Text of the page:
Garden communities toolkit

Site feasibility

How to test if there are suitable, available and deliverable locations and sites for a garden community.

How to identify a location and site for a garden community

You can find suitable locations for your project in number of ways:

  • use the Local Plan process to show public, landowners, and promoters that the local authority is exploring the potential of  a garden community in the area . You can do this with a call for sites search

  • work with neighbouring authorities to see if there are opportunities to work together to respond to housing need

  • use the housing and economic land availability assessment (HELAA) to identify potential site options. You can find information on the HELAA process on the GOV.UK website

  • review sites being actively promoted by a landowner and/ or developer

  • do research to identify locations suitable for a large scale garden community development

Site suitability, availability and deliverability

Consider the following when assessing if a location and site is appropriate for your development.


  • opportunities to accommodate the scale of development required

  • role and function in the context of the local settlement hierarchy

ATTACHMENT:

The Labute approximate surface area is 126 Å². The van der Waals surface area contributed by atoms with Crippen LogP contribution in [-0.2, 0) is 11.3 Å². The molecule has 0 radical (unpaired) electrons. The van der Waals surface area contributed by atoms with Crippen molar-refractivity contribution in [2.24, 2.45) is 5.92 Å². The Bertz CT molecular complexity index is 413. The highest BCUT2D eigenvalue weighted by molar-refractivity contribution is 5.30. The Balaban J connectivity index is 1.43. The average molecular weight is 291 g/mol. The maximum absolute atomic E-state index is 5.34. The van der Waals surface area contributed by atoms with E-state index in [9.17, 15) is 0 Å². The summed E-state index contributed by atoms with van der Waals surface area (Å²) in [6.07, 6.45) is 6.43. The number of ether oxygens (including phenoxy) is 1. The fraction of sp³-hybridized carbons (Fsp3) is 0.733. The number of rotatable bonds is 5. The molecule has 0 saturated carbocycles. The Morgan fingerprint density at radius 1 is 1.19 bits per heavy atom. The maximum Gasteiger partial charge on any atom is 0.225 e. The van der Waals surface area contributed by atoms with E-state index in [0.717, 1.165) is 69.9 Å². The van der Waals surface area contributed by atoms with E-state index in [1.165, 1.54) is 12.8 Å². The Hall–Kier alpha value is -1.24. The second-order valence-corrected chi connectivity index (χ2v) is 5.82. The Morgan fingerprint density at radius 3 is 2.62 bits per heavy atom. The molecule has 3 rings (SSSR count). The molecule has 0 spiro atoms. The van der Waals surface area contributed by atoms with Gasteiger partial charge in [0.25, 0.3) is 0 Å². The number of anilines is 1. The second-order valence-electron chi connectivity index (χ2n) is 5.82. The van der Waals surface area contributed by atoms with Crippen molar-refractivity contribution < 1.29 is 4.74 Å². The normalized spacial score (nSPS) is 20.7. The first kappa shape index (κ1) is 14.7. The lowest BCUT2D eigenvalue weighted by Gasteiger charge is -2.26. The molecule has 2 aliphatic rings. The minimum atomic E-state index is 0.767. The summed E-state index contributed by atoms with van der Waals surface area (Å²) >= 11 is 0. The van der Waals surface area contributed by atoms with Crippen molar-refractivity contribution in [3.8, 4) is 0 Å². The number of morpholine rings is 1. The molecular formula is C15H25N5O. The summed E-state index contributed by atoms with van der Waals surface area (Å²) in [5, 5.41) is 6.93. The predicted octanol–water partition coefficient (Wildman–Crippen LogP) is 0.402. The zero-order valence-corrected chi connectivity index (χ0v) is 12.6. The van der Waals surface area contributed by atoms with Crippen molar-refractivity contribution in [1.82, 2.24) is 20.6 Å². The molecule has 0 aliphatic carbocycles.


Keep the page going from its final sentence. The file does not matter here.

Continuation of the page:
• the opportunities for development with existing or planned infrastructure - like rail stations and other major transport links

You’ll also need to understand:

  •  the physical and environmental limitations of the site and its context - like access, contamination, flood, location of infrastructure and utilities, environmental constraints, and how feasible is it to address these.

  • potential impacts of development, like effects on landscape, ecology and biodiversity and the scope for mitigating these and making net environmental gains

  • planning constraints such as green belt designations

  • proximity and nature of neighbouring uses


You need to understand:

  • what the landownership and promoter’s position is

  • the level of interest the landowner(s) has in developing a garden community on their land

  • the delivery record of developers or landowners involved in respect of large scale complex developments


  • identify any factors that can prevent the development coming forward

  • check for any physical, legal, planning or other barriers which can prevent or delay development of the site 

  • confirm your viability testing supports delivery of the quality expectations of the garden community and the infrastructure and services it needs to deliver

  • make sure your timescales for delivery align with the need for local housing delivery

Further information